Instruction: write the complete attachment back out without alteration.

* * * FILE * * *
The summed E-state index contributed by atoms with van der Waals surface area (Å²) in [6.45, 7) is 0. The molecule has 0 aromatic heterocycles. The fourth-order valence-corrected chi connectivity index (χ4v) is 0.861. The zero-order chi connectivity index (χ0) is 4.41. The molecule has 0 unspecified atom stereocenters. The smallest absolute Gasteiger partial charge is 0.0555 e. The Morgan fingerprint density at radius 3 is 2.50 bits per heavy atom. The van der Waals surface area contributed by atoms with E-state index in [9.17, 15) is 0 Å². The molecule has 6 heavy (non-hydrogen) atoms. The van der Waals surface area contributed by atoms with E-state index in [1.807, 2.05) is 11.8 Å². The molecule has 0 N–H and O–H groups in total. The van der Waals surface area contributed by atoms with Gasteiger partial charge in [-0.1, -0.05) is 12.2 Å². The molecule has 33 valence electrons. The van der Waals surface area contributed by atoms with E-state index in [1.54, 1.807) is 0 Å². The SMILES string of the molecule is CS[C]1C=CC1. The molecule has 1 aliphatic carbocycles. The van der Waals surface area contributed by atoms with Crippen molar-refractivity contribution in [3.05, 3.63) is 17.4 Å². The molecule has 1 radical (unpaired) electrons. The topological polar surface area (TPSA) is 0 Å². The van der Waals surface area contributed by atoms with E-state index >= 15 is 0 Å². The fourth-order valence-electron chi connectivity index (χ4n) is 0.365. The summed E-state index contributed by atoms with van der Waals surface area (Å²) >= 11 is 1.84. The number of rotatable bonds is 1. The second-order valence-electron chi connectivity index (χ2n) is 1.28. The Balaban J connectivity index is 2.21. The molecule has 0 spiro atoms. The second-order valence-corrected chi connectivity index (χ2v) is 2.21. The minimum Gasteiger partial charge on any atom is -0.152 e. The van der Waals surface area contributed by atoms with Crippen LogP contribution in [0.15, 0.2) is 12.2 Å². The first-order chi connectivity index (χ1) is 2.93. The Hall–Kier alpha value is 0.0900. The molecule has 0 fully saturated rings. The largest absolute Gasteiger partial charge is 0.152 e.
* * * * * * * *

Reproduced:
The summed E-state index contributed by atoms with van der Waals surface area (Å²) in [6.45, 7) is 0. The molecule has 0 aromatic heterocycles. The fourth-order valence-corrected chi connectivity index (χ4v) is 0.861. The zero-order chi connectivity index (χ0) is 4.41. The molecule has 0 unspecified atom stereocenters. The smallest absolute Gasteiger partial charge is 0.0555 e. The Morgan fingerprint density at radius 3 is 2.50 bits per heavy atom. The van der Waals surface area contributed by atoms with E-state index in [9.17, 15) is 0 Å². The molecule has 6 heavy (non-hydrogen) atoms. The van der Waals surface area contributed by atoms with E-state index in [1.807, 2.05) is 11.8 Å². The molecule has 0 N–H and O–H groups in total. The van der Waals surface area contributed by atoms with Gasteiger partial charge in [-0.1, -0.05) is 12.2 Å². The molecule has 33 valence electrons. The van der Waals surface area contributed by atoms with E-state index in [1.54, 1.807) is 0 Å². The SMILES string of the molecule is CS[C]1C=CC1. The molecule has 1 aliphatic carbocycles. The van der Waals surface area contributed by atoms with Crippen molar-refractivity contribution in [3.05, 3.63) is 17.4 Å². The molecule has 1 radical (unpaired) electrons. The topological polar surface area (TPSA) is 0 Å². The van der Waals surface area contributed by atoms with E-state index >= 15 is 0 Å². The fourth-order valence-electron chi connectivity index (χ4n) is 0.365. The summed E-state index contributed by atoms with van der Waals surface area (Å²) >= 11 is 1.84. The number of rotatable bonds is 1. The second-order valence-electron chi connectivity index (χ2n) is 1.28. The Balaban J connectivity index is 2.21. The molecule has 0 spiro atoms. The second-order valence-corrected chi connectivity index (χ2v) is 2.21. The minimum Gasteiger partial charge on any atom is -0.152 e. The van der Waals surface area contributed by atoms with Crippen LogP contribution in [0.15, 0.2) is 12.2 Å². The first-order chi connectivity index (χ1) is 2.93. The Hall–Kier alpha value is 0.0900. The molecule has 0 fully saturated rings. The largest absolute Gasteiger partial charge is 0.152 e.